I’ve been a long time fan of Lost in the Stacks -- a weekly radio show out of Georgia Tech. I had a chance to catch up with Charlie Bennett (Undergraduate Programming & Engagement Librarian) and Ameet Doshi (Director, Service Experience & Program Design) about the show and how it has progressed since launching in 2010.
Tell me about Lost in the Stacks. How did it start? How has it evolved? How do you measure success?
CB: Lost in the Stacks is the one-and-only research-library rock’n’roll radio show. Every Friday at noon on WREK Atlanta (Georgia Tech’s radio station), we broadcast an hour-long mix of music, library talk, interviews, in-jokes, and the occasional short piece, all connected to the theme for the day. After 263 shows (as of July 4th, 2015), we’ve had themes of all kinds, from coffee shops to high-density storage facilities to metadata creation to professional development. We have a very simple metric of success that’s almost impossible for us to measure: if a listener learns one new concept from the episode, then we did a good job for them. I can sum up that success in a story.
My wife worked as nanny. She was driving the youngest kid around while his sisters were in school, and they listened to our “The Library of/at Alexandria” episode. At the end, he turned to my wife and said “So, people think the Library of Alexandria burned down but it didn’t?” He was four years old. I was so pleased.
How did the name come about?
CB: There was a list with everything from “Libraries Unbound” to “The Library Music Hour” and “Lost in the Stacks” was floating right in the middle. We ran that list by friends and family, and “Lost in the Stacks” kept sounding right. Now I can’t imagine the show being called anything else.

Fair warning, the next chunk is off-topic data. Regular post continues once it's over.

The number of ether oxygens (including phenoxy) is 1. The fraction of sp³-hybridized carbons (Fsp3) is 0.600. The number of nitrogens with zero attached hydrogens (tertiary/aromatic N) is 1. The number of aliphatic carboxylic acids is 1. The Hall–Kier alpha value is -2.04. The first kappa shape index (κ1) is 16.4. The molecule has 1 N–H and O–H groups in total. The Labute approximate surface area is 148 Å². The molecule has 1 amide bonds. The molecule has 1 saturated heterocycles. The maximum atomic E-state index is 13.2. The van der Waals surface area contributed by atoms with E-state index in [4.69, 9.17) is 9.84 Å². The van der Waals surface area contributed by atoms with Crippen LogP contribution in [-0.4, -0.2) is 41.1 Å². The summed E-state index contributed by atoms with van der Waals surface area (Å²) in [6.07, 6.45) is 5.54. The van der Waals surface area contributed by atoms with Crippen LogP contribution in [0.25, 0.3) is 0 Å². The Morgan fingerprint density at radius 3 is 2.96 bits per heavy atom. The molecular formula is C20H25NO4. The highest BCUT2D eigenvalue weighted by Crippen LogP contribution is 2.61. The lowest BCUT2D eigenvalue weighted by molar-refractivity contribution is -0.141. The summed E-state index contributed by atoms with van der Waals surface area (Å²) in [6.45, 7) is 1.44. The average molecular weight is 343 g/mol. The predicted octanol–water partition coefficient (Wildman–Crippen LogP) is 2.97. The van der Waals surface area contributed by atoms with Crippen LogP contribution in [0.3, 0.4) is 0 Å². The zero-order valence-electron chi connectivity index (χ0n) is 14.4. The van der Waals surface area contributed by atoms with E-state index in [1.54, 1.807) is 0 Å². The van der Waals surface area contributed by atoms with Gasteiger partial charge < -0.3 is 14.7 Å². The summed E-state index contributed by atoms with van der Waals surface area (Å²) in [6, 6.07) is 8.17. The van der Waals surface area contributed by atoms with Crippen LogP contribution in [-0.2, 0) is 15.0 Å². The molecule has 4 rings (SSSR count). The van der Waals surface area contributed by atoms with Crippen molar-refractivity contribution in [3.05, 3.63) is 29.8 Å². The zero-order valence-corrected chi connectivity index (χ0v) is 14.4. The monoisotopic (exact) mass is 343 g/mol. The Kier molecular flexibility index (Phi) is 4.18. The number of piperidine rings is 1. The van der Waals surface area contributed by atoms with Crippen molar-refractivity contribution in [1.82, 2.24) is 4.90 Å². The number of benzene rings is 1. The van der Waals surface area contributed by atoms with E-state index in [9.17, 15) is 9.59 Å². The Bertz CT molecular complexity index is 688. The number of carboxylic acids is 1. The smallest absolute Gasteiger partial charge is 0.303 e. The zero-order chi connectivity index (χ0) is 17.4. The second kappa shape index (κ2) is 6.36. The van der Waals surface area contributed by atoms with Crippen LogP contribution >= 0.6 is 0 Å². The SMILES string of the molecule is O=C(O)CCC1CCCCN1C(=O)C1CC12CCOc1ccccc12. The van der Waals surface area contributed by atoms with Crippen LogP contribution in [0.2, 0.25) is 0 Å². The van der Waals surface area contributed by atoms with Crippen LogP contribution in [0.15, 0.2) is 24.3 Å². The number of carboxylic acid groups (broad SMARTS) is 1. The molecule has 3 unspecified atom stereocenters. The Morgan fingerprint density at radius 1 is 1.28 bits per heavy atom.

How have you developed your craft?
CB: When we started, we were completely dependent on our board op for the technical stuff -- bumper music, set playback, station IDs -- and we were just scheduling the interviews and providing sets of music. The first show was 43 minutes of music, 15 minutes of pre-recorded studio interviews, and 2 minutes of intro and outro. Now, five and half years later, we’ve done episodes with on-location recording, RadioLab-style cut-ups, scripted bits, and all sorts of radio shenanigans. And now that there are five of us, we’re able to spend more time on each individual show and to put more work into developing the episode themes.
[caption id="" align="aligncenter” width="500"] Charlie and Ameet[/caption]
I think the biggest development, the most-changed quality in the show, is confidence. Radio is amazing -- the more you think you can do, the more you can do. There aren’t many limits beyond sound quality and time to work. Everything else is just believing you can do it.
What have you learned along the way?
CB: I should have saved my “confidence” answer for this question. I have also learned that the constraint of a format actually creates freedom -- the structure of the show is quite rigid but the show (almost) always feels loose, happy, and free. We know that if we get somebody who knows his or her stuff, then we’ll have a great show.